Senators Urge Fed to Buy Long-Term Debt: A bipartisan group of senators want the Federal Reserve to buy longer-term debt issued by state and local governments to help ease the impact of coronavirus on municipal services. “State and local governments are on the front lines in the fight against Covid-19,” the senators wrote in a letter to Fed Chair Jerome Powell and Secretary Mnuchin yesterday. “These entities are quickly deploying desperately-needed funds to hospitals, public health departments, nursing homes, water and power utilities, public transit, and other essential services.” Read more from Daniel Flatley.

DeFazio Urges Airlines to Create Distance: House Transportation Chairman Peter DeFazio (D-Ore.) asked U.S. airlines to apply social distancing policies on their planes, citing reports of increasingly full commercial flights. In letters to two airline trade associations, he called on members to “ensure that their reservation systems leave at least one seat-width of spacing between passengers and to dynamically adjust fares as needed to account for the effect on load factors.” Read more from Ben Livesey.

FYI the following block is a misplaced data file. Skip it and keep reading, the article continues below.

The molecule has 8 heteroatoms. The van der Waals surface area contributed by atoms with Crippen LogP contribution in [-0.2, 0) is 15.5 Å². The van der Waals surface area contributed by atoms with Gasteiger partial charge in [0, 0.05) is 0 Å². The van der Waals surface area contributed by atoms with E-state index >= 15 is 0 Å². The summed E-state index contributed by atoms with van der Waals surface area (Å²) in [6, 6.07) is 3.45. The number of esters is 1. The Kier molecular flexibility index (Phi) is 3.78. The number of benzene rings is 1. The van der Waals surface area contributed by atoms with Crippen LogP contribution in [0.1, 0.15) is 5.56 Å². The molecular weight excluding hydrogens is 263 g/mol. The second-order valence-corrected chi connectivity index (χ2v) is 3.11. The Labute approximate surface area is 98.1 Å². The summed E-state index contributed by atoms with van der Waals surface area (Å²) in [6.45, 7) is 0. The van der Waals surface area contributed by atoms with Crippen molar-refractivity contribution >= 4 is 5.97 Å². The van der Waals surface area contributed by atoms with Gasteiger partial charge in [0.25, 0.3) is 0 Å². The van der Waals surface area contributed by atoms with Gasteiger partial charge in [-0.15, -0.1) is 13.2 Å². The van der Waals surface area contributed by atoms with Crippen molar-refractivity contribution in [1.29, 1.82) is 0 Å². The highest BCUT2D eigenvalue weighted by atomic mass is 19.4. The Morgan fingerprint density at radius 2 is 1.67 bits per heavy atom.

The Path to Reopening

Business Is Split on Partisan Lines Over Recovery: The politicization of Americans’ views about the Covid-19 outbreak, including whether to wear a mask, extends to small businesses. Firms in the Northeast and in Democratic-leaning states are more anxious about the future than their peers around the country, with many expecting economic pain from the Covid-19 pandemic to last longer than six months, a new U.S. Census Bureau survey shows.

The survey of around 90,000 firms shows that, while every U.S. region is affected by the outbreak, the extent of financial damage and people’s attitudes toward it vary widely by state. About 40% of respondents in blue-leaning states of Vermont and Hawaii, as well as Washington, D.C., see it taking more than half a year for business to return to normal. However, only 18% of those surveyed in the GOP strongholds of West Virginia and Idaho see it taking so long, the data show. Read more from Michael Sasso and Alex Tanzi.

CDC Posts Reopen Advice for Restaurants, Offices: The Centers for Disease Control and Prevention published guidance yesterday advising states on how they should reopen bars, restaurants and workplaces. The guidance outlines a series of steps that should be taken to keep their workers and customers safe, such as requiring hand-washing, social distancing measures, and how to check for symptoms. An earlier version of the guidance was held back by the Trump administration for being too “prescriptive,” particularly for states that have had less intense outbreaks.